Author: Quentin Silvestre (Altius)
Publication date: 12/02/2019
One year after the European Commission’s decision (EC) against the International Skating Union (ISU), the Belgian Competition Authority (BCA) has taken a decision against the Fédération Equestre Internationale (FEI). Both cases have concerned unauthorised events. In both cases the federation agreed to change its rules and no antitrust penalties were imposed. Is this the beginning of a new trend for antitrust enforcement in sport?
The BCA takes on the FEI
After a 3.5 year-long investigation, the BCA has issued a decision against the FEI in a case concerning the potential restriction of competition arising from the FEI’s rules on unauthorised events.
According to the claimants (2 events organisers, a veterinarian, and 2 judges) the following FEI rules violated competition law:
- the rules on the authorisation of new events, including the rules for series (different events being linked to one another, for instance through prize money) and “clash dates” (when 2 or more events are organised during the same weekend), and
- the penalties for athletes or officials taking part in non-FEI authorised events.
After several intermediate decisions imposing interim measures on the FEI, the BCA and the FEI have come to an understanding on new sets of rules that the BCA does not view as problematic.
These assumptions and outcomes were similar to the EC’s decision in the ISU case. In that case as well, 2 athletes had complained that the rules penalising athletes for participating in an unauthorised event were restrictions of competition. In December 2017, the EC issued a decision establishing the ISU’s infringements of competition law, but did not impose any penalties against the ISU.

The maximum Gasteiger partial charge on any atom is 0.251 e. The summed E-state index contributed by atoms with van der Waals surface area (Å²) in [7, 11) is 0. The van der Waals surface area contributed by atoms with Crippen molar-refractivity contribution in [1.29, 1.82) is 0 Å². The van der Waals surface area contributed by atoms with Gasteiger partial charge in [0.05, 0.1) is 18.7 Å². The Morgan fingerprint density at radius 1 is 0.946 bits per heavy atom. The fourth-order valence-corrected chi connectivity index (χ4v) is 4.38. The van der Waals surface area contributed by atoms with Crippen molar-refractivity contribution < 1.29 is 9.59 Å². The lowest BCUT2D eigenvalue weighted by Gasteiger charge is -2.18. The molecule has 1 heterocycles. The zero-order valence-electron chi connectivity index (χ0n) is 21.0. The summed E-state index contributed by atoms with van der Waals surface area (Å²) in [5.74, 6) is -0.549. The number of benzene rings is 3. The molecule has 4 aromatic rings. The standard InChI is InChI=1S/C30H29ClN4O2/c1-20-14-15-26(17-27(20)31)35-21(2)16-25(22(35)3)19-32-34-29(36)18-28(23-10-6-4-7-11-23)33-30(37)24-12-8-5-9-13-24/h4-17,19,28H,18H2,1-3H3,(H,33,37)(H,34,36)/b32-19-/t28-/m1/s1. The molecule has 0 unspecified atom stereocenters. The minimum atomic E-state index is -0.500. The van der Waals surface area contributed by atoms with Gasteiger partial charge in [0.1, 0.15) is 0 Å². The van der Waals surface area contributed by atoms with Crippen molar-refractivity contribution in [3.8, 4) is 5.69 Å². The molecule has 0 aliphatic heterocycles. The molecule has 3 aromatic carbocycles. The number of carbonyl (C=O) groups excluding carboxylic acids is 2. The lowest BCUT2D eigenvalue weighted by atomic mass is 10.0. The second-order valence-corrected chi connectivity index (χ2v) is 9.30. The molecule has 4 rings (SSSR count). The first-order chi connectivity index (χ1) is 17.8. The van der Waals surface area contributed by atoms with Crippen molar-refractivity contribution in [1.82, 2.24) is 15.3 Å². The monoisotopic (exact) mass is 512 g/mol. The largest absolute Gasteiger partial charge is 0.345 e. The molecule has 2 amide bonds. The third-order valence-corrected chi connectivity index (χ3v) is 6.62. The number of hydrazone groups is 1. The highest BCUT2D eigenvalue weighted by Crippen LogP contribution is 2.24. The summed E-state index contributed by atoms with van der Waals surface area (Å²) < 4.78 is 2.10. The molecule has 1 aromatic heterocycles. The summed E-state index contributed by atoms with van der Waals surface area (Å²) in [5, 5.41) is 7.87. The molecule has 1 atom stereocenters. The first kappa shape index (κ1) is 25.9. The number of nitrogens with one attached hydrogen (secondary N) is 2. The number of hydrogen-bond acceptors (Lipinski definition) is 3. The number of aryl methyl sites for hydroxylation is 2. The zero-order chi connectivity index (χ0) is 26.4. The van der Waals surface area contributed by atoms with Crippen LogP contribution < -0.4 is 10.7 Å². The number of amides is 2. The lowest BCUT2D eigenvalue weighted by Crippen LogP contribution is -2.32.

Similarities between the 2 cases
- In both cases the rules on the authorisation of new events by an international sports federation and the penalties imposed on athletes (and/or officials) for taking part in non-authorised events came under scrutiny;
- in both cases competition authorities stressed the FEI’s and the ISU’s specific role as the respective regulators of their sports and organisers of events;
- both cases resulted in new rules being adopted by the FEI and ISU.
Differences between the 2 cases
Yet despite the similarities between these 2 cases, differences remain:
- the EC concluded that the ISU:
- had infringed competition law; but
- that it was not necessary to impose a fine; and
- the decision did not contain commitments on new rules from the ISU, who was in fact rather compelled to come up with measures to end the infringement.
- the BCA, on the other hand,:
- stopped its investigation, meaning that no decision was taken on the anti-competitive character of the FEI’s rules; and also that
- no fine could be imposed (as no infringement was found); because
- during the investigation the FEI proposed amending its rules and the BCA deemed that sufficient to lift its concerns.
A new trend in antitrust enforcement?
Given the specifics of both cases, it is premature to declare a new trend of “enforcement without penalty” in antitrust in sports. However, these cases show that sports federations should carefully review their rules on the authorisation of events organised by third parties and on penalties imposed on athletes (and officials) for taking part in non-authorised events. Further, sports federations should note that the BCA continued its investigation on its own motion after all the claimants dropped their complaint.
The latest case in this area is an antitrust complaint in the US by 3 swimmers against the rules of the Fédération Internationale de Natation (FINA).